Supro Amplifiers: the Lore, the Legend, the Tone
by Dave Hunter
The legendary Supro logo with signature lightning bolt stirs several images simultaneously for most guitarists. Sum these up as unique looks, individual tone, and a near-mythic cool factor that is unmatched in the world of vintage tube guitar amplifiers; but the most common reactions to all of these sensations are best rendered simply as, “I want one!” Jimi Hendrix, Jimmy Page, Albert Lee and countless other stars wanted one too—and got ’em, using Supro amps to lay down the foundations of blues and rock. But the roots of the Supro brand go way back to a time well before the period for which we best know them now, to the very birth of the electric guitar.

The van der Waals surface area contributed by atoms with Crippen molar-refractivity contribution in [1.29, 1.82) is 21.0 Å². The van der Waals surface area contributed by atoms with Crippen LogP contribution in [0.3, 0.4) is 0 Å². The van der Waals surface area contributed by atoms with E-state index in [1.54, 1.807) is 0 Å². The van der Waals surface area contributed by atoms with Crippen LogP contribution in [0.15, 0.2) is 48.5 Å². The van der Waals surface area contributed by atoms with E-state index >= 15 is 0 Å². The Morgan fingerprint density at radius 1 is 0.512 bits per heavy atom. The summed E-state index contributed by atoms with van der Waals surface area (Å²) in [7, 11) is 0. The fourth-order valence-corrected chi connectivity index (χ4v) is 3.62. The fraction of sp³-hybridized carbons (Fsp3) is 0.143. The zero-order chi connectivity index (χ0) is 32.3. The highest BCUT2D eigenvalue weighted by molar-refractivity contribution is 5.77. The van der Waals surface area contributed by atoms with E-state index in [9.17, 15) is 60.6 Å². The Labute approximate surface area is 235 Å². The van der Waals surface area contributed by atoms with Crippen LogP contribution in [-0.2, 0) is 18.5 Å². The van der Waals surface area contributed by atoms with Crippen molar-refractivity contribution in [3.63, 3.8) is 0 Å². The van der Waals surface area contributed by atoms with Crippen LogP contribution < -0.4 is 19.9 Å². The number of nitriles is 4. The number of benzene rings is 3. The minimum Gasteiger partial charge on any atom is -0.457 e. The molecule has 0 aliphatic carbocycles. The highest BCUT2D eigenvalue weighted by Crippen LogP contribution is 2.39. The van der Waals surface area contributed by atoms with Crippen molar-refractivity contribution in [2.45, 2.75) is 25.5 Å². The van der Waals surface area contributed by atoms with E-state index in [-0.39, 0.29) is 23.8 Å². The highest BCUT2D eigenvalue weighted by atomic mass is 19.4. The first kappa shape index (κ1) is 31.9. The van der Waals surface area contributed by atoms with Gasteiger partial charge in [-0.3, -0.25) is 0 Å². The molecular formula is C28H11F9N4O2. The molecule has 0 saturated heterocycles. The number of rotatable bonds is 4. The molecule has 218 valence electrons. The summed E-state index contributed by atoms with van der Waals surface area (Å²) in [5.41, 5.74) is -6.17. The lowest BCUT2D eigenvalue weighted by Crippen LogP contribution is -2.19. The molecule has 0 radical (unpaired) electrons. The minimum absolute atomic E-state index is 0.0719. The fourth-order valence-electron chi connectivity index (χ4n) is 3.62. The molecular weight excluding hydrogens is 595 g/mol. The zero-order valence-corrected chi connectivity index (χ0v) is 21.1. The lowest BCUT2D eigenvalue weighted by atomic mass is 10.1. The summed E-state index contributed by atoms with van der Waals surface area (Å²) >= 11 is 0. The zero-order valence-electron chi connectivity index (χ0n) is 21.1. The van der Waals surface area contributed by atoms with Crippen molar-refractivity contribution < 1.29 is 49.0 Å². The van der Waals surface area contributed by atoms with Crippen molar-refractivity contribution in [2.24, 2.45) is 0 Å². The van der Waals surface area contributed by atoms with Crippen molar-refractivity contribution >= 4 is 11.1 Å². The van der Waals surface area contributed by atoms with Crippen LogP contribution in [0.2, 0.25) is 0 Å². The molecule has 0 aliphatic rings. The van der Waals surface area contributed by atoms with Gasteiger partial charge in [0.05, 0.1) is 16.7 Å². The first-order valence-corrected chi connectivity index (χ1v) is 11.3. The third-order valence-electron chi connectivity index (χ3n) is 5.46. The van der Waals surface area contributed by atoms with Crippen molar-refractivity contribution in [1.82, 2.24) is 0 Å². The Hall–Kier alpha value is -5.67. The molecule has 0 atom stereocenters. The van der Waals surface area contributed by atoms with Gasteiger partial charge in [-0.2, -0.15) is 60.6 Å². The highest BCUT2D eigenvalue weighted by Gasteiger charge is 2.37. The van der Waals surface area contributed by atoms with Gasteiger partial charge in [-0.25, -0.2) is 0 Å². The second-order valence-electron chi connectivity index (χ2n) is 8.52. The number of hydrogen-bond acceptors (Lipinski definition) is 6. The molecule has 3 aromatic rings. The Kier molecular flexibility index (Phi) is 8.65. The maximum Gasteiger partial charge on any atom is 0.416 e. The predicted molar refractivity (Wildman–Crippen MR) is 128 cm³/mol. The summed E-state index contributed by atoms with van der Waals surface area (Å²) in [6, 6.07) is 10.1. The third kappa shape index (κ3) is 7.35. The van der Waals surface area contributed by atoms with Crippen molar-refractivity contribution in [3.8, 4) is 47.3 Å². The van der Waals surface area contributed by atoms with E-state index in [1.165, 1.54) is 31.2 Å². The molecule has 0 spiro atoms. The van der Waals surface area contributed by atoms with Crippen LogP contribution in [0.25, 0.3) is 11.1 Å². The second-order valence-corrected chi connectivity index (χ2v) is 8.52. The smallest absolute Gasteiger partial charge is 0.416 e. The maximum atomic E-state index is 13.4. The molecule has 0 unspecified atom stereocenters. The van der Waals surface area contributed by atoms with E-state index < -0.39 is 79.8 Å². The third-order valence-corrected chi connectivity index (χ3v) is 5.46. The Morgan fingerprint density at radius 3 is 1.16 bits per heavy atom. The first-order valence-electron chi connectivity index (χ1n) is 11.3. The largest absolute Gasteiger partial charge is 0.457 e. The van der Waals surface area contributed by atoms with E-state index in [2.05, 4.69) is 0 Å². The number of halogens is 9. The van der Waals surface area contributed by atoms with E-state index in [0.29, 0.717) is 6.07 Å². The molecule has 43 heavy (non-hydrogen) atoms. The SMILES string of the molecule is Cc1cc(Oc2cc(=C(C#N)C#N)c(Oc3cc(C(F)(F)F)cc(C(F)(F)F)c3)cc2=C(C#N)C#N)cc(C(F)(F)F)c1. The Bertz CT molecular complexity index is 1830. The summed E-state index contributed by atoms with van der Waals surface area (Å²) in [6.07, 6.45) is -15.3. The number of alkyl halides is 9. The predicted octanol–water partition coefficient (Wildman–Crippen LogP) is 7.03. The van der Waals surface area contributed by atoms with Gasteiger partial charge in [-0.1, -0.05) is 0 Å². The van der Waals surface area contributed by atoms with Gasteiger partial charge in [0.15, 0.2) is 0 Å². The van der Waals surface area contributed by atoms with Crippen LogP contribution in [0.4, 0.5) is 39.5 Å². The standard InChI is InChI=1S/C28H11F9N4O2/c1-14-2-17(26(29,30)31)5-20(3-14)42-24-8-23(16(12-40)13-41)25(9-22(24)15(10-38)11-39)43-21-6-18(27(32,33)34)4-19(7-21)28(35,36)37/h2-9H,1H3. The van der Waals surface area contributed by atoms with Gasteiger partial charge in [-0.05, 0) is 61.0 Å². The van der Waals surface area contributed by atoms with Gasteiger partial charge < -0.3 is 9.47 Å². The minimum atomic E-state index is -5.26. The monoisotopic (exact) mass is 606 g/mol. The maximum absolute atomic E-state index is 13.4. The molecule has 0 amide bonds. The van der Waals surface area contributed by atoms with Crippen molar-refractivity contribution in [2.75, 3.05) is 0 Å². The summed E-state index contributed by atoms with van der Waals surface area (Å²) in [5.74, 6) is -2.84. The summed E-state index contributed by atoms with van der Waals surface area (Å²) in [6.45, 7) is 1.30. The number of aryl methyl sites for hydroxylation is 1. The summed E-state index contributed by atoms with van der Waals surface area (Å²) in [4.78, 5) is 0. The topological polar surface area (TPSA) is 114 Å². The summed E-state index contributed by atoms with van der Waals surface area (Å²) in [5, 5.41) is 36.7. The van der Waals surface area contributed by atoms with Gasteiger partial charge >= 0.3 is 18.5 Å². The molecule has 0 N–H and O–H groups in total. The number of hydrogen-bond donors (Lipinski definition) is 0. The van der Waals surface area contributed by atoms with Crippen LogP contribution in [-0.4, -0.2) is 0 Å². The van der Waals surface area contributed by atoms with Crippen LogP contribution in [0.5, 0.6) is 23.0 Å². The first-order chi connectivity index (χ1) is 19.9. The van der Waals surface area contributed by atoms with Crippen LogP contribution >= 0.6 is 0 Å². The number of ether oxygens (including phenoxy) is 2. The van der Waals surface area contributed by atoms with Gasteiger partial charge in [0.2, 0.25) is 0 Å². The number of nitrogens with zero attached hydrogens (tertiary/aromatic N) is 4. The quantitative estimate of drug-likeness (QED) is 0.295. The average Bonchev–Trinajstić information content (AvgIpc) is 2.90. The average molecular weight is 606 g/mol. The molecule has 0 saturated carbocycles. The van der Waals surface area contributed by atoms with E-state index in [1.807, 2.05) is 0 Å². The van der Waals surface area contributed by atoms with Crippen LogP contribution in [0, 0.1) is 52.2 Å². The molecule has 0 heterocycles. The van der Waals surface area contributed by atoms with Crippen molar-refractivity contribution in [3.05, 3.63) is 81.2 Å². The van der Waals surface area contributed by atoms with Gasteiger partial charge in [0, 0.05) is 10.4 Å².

Supro’s origins date to the pre-electric guitar days and the formation of the National Resophonic guitar company around 1926, with roots in the resonator guitars that became a blues tone standard prior to amplification. National and Dobro merged in the early ’30s to form Valco, and Supro. Soon, Valco-made Supro amps were tearing it up on Chicago’s south-side scene, establishing a tone that has been synonymous with gritty blues ever since. By the mid 60’s, Jimi Hendrix was playing a Supro Thunderbolt amp on tour with Little Richard and the Isley Brothers. A few years later, Jimmy Page, inspired by the raw tones of the Chicago blues scene, cut seminal Led Zeppelin tracks on a Supro Model 24… and so the chain of influence goes, full circle from Chicago blues, to London blues-rock, with Supro the hip tone to beat.